Public Works Minister Ana Pastor said in the Senate that the draft reforms aim to "preserve the freedom of tenants and landlords" and ensure a greater degree of "equity" in their relations, since tenants will be able to break the lease without any penalty if they must move for economic reasons.
But Bernardos begs to differ. "All the measures are aimed at improving profitability for the owner, but they forget that there is a very important social component to renting. The government sees it strictly as a market issue, but leases are very much limited by that social factor," he says.
The former minister Corredor agrees. She says that the government views rentals "as an investment, not as a gateway to housing."
"It's about bringing a minimal degree of dignity to renting," she argues. To her, ways to encourage rentals include making fiscal conditions similar for owning and for renting, and stimulating young people's desires to fly the family nest. Instead of that, she notes, the current government has eliminated a public subsidy to help youngsters move out, and reintroduced tax breaks for home purchases.
Another one of the measures included in the government's plans is the elimination of the Consumer Price Index (CPI) as a reference for raising the rent. Instead, the parties will have to negotiate the raise, or whether there should be one at all.
Corredor recalls that the 1995 liberalization of rental prices did nothing to improve the rental market, and instead made rents go up. Bernardos says that the reform should protect the weakest party, that is to say, the tenant.
"You don't have equal conditions for tenants and landlords," he says.
Fernando Encinar, of Idealista.com, believes that the reforms bring no substantial improvements to the situation of tenants, but that all the measures are favorable to the landlord instead.
"Removing the CPI as a reference introduces enormous instability for the tenant. The owner could say he has a better offer and that he is putting the rent up all of a sudden even though the tenant wants to stay," Encinar warns.
Does the draft reform protect the owner too much at the tenant's expense, then? In boom times, it was believed that legal insecurity for the landlord was behind the lack of a rental market, and that is despite the fact that the default rate on rentals was around one percent, much lower than for mortgages.
Another one of the measures entails streamlining the process for the legal eviction of tenants who don't pay the rent, something that has traditionally put many property owners off letting out their homes due to the chronic backlog of cases in Spain's courts.
Ignacio Navas, the general coordinator of the Housing Observatory of the Council of Notaries, approves of any measure that brings "legal security" to the landlord, but he criticizes what he sees as a pseudo-liberalization - in other words, a liberalization that is "excessive" for the tenant.
"I'd approve of giving both parties freedom [to set the rent] when both parties are individuals, but not when the landlord is a company," he notes.
The charity Cáritas Barcelona, which acts as a mediator between banks and mortgage holders to prevent evictions, is more critical with regard to the government's project, and has asked that it be scrapped because it serves the interests of "the financial sector," which wants to be able to rent homes in the short term with few restrictions, and with "everything in their favor when it comes to evictions."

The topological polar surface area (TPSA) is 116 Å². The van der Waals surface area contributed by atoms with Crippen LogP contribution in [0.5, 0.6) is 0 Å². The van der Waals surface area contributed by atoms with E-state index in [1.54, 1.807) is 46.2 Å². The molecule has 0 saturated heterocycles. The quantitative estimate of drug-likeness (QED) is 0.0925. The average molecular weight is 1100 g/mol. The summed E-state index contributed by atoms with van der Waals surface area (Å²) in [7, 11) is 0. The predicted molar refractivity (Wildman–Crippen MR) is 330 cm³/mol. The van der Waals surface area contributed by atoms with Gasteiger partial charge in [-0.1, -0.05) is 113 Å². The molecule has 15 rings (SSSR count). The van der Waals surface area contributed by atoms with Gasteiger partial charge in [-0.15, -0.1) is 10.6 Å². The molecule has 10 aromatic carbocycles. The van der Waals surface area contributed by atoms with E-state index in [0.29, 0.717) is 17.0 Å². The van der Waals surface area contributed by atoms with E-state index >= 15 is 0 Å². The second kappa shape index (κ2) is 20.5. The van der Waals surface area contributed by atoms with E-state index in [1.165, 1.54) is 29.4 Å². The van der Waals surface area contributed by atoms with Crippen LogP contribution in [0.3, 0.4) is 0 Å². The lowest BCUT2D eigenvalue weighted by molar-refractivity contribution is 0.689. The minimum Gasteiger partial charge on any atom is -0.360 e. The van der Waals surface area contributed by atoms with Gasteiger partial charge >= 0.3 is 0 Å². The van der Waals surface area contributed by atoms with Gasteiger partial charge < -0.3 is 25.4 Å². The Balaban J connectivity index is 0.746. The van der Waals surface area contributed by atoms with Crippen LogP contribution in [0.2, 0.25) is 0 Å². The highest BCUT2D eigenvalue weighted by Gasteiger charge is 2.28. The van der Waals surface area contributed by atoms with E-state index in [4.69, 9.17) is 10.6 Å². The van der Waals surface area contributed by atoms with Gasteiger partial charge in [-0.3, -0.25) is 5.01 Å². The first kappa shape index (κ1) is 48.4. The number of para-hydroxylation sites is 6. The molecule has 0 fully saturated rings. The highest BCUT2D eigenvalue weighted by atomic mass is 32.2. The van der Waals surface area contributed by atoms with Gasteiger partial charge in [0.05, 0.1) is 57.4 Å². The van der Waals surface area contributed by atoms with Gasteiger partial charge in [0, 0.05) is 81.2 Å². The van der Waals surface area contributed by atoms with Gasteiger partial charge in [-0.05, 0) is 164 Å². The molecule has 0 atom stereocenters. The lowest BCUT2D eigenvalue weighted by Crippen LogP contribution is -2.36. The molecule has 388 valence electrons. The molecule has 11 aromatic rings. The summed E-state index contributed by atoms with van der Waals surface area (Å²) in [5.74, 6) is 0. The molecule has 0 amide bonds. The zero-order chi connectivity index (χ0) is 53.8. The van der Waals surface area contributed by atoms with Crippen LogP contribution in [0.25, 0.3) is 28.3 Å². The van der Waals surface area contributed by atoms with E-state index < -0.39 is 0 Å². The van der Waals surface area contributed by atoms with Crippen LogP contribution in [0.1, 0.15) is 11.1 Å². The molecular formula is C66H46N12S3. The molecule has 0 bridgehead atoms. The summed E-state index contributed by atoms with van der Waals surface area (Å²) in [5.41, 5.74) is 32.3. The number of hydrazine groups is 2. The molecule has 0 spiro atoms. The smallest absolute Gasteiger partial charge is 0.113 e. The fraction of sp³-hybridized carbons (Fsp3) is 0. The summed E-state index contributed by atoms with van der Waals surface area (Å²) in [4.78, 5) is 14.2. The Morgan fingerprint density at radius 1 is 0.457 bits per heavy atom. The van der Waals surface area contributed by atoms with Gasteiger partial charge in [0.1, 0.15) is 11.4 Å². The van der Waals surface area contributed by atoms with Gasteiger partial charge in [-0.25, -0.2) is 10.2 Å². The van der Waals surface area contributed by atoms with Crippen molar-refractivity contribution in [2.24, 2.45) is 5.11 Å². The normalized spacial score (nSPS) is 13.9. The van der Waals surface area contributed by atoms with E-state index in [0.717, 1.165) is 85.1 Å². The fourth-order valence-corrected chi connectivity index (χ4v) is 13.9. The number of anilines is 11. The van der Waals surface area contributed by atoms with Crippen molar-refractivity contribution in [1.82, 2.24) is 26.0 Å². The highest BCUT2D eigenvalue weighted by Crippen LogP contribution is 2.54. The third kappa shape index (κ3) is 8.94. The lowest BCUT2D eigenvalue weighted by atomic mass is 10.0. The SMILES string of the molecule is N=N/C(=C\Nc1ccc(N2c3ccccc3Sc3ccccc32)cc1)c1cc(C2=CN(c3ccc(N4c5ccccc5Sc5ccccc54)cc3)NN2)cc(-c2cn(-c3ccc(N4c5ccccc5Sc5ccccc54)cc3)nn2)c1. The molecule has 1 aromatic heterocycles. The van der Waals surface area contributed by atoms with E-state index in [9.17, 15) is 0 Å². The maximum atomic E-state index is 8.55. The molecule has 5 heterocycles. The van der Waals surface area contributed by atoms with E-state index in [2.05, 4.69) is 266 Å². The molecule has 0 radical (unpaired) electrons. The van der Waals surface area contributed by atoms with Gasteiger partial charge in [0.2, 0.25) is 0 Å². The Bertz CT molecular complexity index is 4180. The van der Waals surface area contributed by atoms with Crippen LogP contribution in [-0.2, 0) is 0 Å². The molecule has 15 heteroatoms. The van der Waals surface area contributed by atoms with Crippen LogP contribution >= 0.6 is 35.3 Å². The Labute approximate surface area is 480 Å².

In the NGO's opinion, Spain has a unique opportunity to develop a social housing stock if it chooses to use the "idle" property portfolios now in the hands of nationalized banks. This, says Cáritas, would be especially opportune at a time when thousands of families are teetering on the edge of social exclusion
Crowding out house-cramming migrants
The government of Mariano Rajoy wants to put an end to the so-called pisos patera (or boatpeople flats), apartments with dozens of registered dwellers used by immigrants as proof of residence.
A draft reform of city planning legislation by the Public Works Ministry will force local governments to deny empadronamiento (registering as local residents, a necessary step to access healthcare and other public services) when "maintaining adequate living conditions is presumed to be impossible, given the housing's surface area and the number of people already registered as living there."
This is not the first time that the issue of immigration and residency has caused controversy. In April, the government announced that registering locally will no longer be the only requisite to obtain a health card; from now on, applicants must also prove fiscal residence. This leaves an estimated 150,000 foreigners out of the system, except for emergency services, which remain open to anyone.
The idea of halting massive registering in pisos patera is not new. In January 2010, the Socialist government of José Luis Rodríguez Zapatero informed the Spanish Federation of Municipalities and Provinces of its intention to introduce new mechanisms to deny applicants the right to register on grounds of "lack of inhabitability." Eventually, however, it became another one of the legislative projects that the Zapatero administration left unfinished.
That initiative came on the back of a controversial decision by Torrejón de Ardoz, a town in the Madrid region run by the Popular Party, which decided to deny residency registration to all foreigners on a tourist visa and to applicants who claimed to live in a house or apartment with less than 20 square meters per person. The Socialist government meant to reduce that limit of inhabitability to between 10 and 15 square meters per person. Other cities such as Vic, in the Catalan region, attempted to prevent undocumented migrants from registering as residents, but a public outcry forced authorities to pull back.